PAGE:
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Charitable gifts of remainder interests in homes and farms. Russell James, J.D., Ph.D., CFP®, Director of Graduate Studies in Charitable Planning, Texas Tech University. General rule: you can’t deduct a partial interest gift .

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charitable gifts of remainder interests in homes and farms

Charitable gifts of remainder interests in homes and farms

Russell James, J.D., Ph.D., CFP®, Director of Graduate Studies in Charitable Planning, Texas Tech University

slide3

A partial interest gift occurs when a donor gives some rights to property but keeps others

but you can deduct a remainder interest in a home or farm
But, you can deduct a remainder interest in a home or farm

Other Exceptions

  • Giving all or an “undivided portion” of a property interest
  • Charitable remainder/ lead trust or pooled income fund
  • Qualified conservation easement
slide6

A remainder interest gives the right to own the property after a set time or after the death of a person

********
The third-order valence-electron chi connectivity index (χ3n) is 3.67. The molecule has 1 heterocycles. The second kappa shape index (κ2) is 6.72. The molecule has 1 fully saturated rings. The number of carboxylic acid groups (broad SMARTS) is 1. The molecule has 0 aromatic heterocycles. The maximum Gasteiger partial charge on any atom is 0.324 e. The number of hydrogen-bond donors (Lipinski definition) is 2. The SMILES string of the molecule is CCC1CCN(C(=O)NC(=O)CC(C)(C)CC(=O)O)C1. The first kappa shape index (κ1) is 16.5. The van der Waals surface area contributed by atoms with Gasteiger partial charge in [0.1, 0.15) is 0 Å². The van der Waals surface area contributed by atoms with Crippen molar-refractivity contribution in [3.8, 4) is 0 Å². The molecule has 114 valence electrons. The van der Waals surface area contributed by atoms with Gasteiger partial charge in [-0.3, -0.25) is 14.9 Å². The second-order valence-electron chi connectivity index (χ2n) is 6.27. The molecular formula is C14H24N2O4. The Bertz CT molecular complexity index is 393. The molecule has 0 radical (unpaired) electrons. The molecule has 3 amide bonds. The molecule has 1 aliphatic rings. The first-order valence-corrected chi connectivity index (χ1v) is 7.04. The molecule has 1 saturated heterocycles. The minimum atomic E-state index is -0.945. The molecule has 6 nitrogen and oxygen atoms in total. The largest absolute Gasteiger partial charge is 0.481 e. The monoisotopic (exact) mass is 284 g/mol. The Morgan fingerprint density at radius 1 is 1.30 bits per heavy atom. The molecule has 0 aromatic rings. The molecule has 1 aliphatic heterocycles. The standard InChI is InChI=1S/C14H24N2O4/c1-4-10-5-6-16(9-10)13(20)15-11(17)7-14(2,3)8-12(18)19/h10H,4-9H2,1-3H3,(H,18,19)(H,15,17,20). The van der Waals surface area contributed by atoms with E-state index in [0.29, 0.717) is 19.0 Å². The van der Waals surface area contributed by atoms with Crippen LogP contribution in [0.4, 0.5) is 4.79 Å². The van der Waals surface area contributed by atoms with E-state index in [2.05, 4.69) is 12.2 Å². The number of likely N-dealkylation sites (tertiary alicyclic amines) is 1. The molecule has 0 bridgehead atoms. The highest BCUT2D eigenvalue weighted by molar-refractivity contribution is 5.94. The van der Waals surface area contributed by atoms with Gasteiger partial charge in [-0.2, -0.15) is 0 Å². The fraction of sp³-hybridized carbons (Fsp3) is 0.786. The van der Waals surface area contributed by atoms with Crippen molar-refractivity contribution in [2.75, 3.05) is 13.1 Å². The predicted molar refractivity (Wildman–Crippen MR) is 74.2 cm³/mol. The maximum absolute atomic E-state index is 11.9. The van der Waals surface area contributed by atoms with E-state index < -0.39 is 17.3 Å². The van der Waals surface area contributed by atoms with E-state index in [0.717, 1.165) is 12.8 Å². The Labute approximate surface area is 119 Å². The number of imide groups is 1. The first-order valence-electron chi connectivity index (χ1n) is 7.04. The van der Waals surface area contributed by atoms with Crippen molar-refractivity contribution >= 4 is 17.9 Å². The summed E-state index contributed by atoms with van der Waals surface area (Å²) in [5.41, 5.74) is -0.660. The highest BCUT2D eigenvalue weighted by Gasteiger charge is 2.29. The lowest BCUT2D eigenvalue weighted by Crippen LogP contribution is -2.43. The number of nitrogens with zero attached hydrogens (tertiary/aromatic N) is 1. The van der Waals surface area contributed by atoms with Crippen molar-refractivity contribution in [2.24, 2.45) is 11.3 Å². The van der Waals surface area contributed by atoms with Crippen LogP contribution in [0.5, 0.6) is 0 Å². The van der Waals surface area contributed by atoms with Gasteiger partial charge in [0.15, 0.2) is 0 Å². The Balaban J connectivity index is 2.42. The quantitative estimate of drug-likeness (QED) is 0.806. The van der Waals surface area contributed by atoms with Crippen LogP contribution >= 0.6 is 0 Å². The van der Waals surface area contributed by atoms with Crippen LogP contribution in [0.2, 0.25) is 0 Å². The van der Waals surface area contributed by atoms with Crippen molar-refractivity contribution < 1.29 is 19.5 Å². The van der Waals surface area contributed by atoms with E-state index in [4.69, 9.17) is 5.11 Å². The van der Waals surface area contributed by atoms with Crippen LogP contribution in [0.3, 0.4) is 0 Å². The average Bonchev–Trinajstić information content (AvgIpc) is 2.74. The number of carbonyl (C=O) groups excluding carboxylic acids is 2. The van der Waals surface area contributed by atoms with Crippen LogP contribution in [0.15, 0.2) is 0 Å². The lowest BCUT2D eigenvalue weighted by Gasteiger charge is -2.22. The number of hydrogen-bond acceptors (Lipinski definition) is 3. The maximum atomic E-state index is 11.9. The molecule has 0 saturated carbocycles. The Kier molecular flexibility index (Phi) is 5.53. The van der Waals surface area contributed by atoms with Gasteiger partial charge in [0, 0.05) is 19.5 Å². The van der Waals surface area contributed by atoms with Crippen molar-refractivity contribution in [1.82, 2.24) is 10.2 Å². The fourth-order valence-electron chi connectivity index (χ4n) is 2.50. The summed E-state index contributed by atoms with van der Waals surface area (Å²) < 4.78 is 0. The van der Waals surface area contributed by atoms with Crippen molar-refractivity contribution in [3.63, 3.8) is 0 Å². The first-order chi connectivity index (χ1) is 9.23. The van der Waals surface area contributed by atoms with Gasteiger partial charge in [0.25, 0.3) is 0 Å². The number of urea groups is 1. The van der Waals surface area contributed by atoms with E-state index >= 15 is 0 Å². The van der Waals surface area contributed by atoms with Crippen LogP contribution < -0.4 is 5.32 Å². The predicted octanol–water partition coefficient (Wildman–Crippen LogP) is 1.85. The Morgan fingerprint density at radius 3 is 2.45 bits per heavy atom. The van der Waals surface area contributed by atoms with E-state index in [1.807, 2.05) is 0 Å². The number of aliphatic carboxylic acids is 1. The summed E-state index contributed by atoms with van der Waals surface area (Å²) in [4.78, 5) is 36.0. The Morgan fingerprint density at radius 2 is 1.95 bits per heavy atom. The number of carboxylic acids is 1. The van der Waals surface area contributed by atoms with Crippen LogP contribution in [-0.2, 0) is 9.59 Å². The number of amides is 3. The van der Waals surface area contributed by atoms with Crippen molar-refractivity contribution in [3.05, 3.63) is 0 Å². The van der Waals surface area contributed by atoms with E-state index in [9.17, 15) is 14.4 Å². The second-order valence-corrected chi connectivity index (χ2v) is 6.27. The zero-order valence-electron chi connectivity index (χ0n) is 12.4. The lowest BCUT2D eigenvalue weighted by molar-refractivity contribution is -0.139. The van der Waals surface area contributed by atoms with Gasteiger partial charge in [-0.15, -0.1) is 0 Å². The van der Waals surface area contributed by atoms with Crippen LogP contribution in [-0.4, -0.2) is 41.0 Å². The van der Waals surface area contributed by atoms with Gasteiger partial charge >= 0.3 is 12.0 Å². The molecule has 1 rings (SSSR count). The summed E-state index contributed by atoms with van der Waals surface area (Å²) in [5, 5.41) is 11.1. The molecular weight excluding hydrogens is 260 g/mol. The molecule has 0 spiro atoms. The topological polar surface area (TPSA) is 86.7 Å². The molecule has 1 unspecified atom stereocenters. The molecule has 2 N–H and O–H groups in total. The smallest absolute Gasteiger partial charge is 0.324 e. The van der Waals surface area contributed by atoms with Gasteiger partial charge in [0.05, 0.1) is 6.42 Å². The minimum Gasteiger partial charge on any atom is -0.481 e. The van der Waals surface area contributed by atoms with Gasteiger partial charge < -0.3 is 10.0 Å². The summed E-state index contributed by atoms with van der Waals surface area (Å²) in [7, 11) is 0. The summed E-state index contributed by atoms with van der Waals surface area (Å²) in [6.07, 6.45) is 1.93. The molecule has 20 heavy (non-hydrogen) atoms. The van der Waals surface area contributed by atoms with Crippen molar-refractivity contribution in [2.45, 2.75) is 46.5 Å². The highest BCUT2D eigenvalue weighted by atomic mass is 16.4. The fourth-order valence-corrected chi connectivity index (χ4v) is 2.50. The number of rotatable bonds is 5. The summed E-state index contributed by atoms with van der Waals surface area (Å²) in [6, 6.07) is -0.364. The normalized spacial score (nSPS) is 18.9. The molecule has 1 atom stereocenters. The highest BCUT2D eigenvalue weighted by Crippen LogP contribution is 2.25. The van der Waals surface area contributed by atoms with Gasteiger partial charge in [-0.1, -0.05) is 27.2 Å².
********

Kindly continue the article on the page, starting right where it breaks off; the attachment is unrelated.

OK,

you can have my stuff now.

Charles A. Donor

slide8

A deductible remainder interest in farmland or a home must be transferred by deed, not by trust or contract

slide9

A farm is any land and improvements used

(even by a tenant)

to raise crops or livestock

slide12
Yes, donor may deduct a remainder interest shared by charity and others as tenants in common (Rev. Rule 87-37)

12.5%

25%

slide14

mineral rights

  • No deduction for remainder just in mineral rights because it is not a “farm” Reg. 1.170A-7(b)(4)
  • Can gift remainder in entire “fee simple” farm (even if land and mineral rights go to separate charities) PLR 8316037
  • Can gift remainder in farm without mineral rights if you don’t owned them
how do you calculate the deduction for a remainder interest in farmland
How do you calculate the deduction for a remainder interest in farmland?
  • Find the §7520 interest rate (http://www.irs.gov/businesses/small/article/0,,id=112482,00.html)
  • Multiply value of land by remainder percentage in IRS Pub. 1457 (one or two lives or specific term) (http://www.irs.gov/retirement/article/0,,id=206601,00.html)
ex a remainder interest in 100 000 of farmland given by a 59 year old donor on 9 6 10
Ex: A remainder interest in $100,000 of farmland given by a 59 year old donor on 9/6/10

2.4%

  • Find the §7520 interest rate (http://www.irs.gov/businesses/small/article/0,,id=112482,00.html)
  • Use remainder value in IRS Pub. 1457 for one or two lives or specific term (http://www.irs.gov/retirement/article/0,,id=206601,00.html)
  • Multiply remainder value by value of the farmland
ex a remainder interest in 100 000 of farmland given by a 59 year old donor on 9 6 1017
Ex: A remainder interest in $100,000 of farmland given by a 59 year old donor on 9/6/10

2.4%

  • Find the §7520 interest rate (http://www.irs.gov/businesses/small/article/0,,id=112482,00.html)